MANSFIELD — As in previous years, the city will face the challenge in the coming weeks of deciding which capital projects to fund with a limited supply of money.
Mansfield’s general fund has about $1.1 million in unrestricted funds, and city departments have requested just over $4 million in capital expenditures this year, money spent to purchase or extend the term life of existing assets.
As of January 1, the general fund had about $5.6 million carried over from last year and estimated revenue is about $26.5 million, according to figures provided by the finance department. But most of that money will likely be spent on operations, which are expected to top estimated revenue by about $4.2 million.
Linn Steward, chief financial officer, delivered the same message on Monday as last year.
“I say this every year, but if we budget our revenue appropriations, that $5.6 million that we start with, that could be used for capital and one-time projects,” Steward said in a discussion. on the 2020 Budget in the city council’s finance committee. “We are not financially responsible for having our credits so far into the red.”
“That’s where the problem is; we’re overspending, we’re not staying within our means. If it’s up to the state to come back – and they might because we’re headed in that direction – you’re going to have to budget to estimated revenue.”
The final 2020 budget is expected to be approved by the board on March 18.
The city has assumed that income tax revenue will be 5% higher than estimated, based on a five-year forecast. “That’s been the trend for the last two years,” Steward said.
But despite figures showing Mansfield is set to collect more revenue than in previous years, the credits are straining the budget. “We’re barely staying within our means. It’s not an income issue — our income is constantly growing — it’s an expense issue,” Steward said.
This pressure makes it increasingly difficult for departments to upgrade or replace aging equipment.
For one, the Mansfield Police Division needs 10 new patrol cruisers, Chief Keith Porch said. Instead, he asked for six, which would cost around $177,858. The ministry requested four cars last year and did not receive them.
There are 25 patrol cars marked. On average, they are seven years old with a mileage of 93,745 miles. The oldest car in the fleet is 15 years old. One has covered 142,781 miles.
The service could be affected if his department doesn’t receive new cars, Porch said.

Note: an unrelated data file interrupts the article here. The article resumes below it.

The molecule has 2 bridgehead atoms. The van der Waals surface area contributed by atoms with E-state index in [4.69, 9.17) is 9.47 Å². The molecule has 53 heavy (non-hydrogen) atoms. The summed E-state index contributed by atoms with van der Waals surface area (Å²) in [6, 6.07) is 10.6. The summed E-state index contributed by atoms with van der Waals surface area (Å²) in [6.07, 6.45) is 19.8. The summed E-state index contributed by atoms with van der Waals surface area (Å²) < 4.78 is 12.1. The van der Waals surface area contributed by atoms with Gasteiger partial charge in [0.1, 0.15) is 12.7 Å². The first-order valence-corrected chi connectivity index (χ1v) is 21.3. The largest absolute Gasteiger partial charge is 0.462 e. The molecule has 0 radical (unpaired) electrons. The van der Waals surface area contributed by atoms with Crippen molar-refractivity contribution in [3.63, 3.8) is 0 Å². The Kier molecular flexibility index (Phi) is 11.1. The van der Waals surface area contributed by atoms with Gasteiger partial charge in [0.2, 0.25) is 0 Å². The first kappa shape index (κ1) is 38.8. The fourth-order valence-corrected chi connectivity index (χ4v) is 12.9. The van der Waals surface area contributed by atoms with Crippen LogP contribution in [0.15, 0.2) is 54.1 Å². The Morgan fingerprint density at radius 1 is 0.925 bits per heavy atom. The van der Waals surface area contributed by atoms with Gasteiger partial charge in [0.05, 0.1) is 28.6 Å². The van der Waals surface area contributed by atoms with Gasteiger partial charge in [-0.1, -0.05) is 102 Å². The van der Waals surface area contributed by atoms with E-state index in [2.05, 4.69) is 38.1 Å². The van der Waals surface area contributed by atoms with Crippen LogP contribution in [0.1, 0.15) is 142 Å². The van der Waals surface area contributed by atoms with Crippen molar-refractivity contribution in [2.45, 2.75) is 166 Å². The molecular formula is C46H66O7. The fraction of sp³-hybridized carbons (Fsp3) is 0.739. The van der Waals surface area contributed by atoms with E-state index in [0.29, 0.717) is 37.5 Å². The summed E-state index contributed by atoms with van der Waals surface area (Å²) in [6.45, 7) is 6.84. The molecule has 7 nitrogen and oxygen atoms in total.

“If they become unreliable or prohibitively expensive that we can’t fix, I will have no choice but to overtake agents per car,” Porch said, adding that car repairs cost more. what they are worth.
The police department also now has a policy that if cars with dash cams are available, officers are welcome to use them. “In turn, that had the effect of having these cars running 24/7,” Porch said.
Additionally, Porch requested 15 desktop computers ($24,000) and five in-vehicle computers ($27,500). He said the IT department recently told him that 82 computers in the department were running Windows 7 and needed to be updated to Windows 10.
The Mansfield Fire Department requested $624,000 in down payment. Jim Bishop, deputy fire chief, said the department needed EMS equipment, self-contained breathing apparatus cylinders and units, nozzles, response equipment and a hose.
“Right now we couldn’t buy a helmet if we needed to buy a helmet,” Bishop said.
Lori Cope, director of security services, estimated that $2.5 million had been removed from the list of requests from police and fire departments. Even with this reduction, the departments collectively requested approximately $2 million in capital.
But even though there’s $1.1 million that could be split among city departments, Steward cautioned against overspending, saying unexpected costs hit the city every year.
“In 2017 we needed $600,000 from unrestricted funds, in 2018 we needed $186,000, then in 2019 we needed almost $500,000,” Steward said. “So $1.1 million isn’t a lot.”
3rd District Councilor Van Harlingen said the city had grants to help pay for police and fire departments when Mansfield emerged from a fiscal emergency about six years ago. “I can see where it’s starting to catch up to us a bit,” he said.
Van Harlingen suggested that the state and federal government take a share of the city’s revenue.
“Even though our income has grown steadily for the most part, we continue to lose out to someone else over whom we have no control,” Van Harlingen said.
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Only $307,083 was spent on capital expenditures last year while departments requested about $2.3 million in total. This money was used to buy a snow plow truck ($210,000), evidence lockers ($19,000), a server migration project ($30,000) and a video indictment system ($30,000 ) to the municipal court.
For the 2020 budget, Steward recommended that about $68,000 be transferred to the fiscal stabilization fund, or rainy day fund. Approximately $230,024 is needed to reach 100% of the target balance calculated for this year, or $5,230,024.
“If we don’t try to continue to make efforts to follow what our policy says, it could affect our credit rating, interest rates could be higher for bonds that we might buy,” Steward said. .
About 62.4% of general fund income is expected to be transferred to other funds. About $15.5 million will be transferred to the security services fund, nearly $2 million more than last year.
Compared to the 2020 temporary budget, appropriations for security services have increased by approximately $1 million. Factors contributing to the increase include FOP command and patrol contracts ($400,000), fire compensation time conversion ($100,000), fire overtime ($80,000), transfers to the fire capital equipment fund ($101,000), transfers to the separation fund ($115,000), and income tax refunds ($162,000).